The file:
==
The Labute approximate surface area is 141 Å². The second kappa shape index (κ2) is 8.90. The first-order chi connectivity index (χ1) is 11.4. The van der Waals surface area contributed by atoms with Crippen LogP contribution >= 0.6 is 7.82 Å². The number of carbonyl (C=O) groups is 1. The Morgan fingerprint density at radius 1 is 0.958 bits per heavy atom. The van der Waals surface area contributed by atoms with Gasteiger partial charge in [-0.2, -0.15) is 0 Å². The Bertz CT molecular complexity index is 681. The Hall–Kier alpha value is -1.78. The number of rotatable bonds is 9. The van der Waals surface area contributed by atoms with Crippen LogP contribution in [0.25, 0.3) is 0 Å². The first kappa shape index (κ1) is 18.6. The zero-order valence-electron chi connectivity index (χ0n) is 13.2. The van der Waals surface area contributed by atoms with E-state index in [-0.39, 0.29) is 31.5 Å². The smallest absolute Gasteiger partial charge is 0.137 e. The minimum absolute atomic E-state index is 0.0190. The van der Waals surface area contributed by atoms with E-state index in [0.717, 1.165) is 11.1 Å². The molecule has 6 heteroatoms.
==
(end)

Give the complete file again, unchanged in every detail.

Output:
The Labute approximate surface area is 141 Å². The second kappa shape index (κ2) is 8.90. The first-order chi connectivity index (χ1) is 11.4. The van der Waals surface area contributed by atoms with Crippen LogP contribution >= 0.6 is 7.82 Å². The number of carbonyl (C=O) groups is 1. The Morgan fingerprint density at radius 1 is 0.958 bits per heavy atom. The van der Waals surface area contributed by atoms with Gasteiger partial charge in [-0.2, -0.15) is 0 Å². The Bertz CT molecular complexity index is 681. The Hall–Kier alpha value is -1.78. The number of rotatable bonds is 9. The van der Waals surface area contributed by atoms with Crippen LogP contribution in [0.25, 0.3) is 0 Å². The first kappa shape index (κ1) is 18.6. The zero-order valence-electron chi connectivity index (χ0n) is 13.2. The van der Waals surface area contributed by atoms with E-state index in [-0.39, 0.29) is 31.5 Å². The smallest absolute Gasteiger partial charge is 0.137 e. The minimum absolute atomic E-state index is 0.0190. The van der Waals surface area contributed by atoms with E-state index in [0.717, 1.165) is 11.1 Å². The molecule has 6 heteroatoms.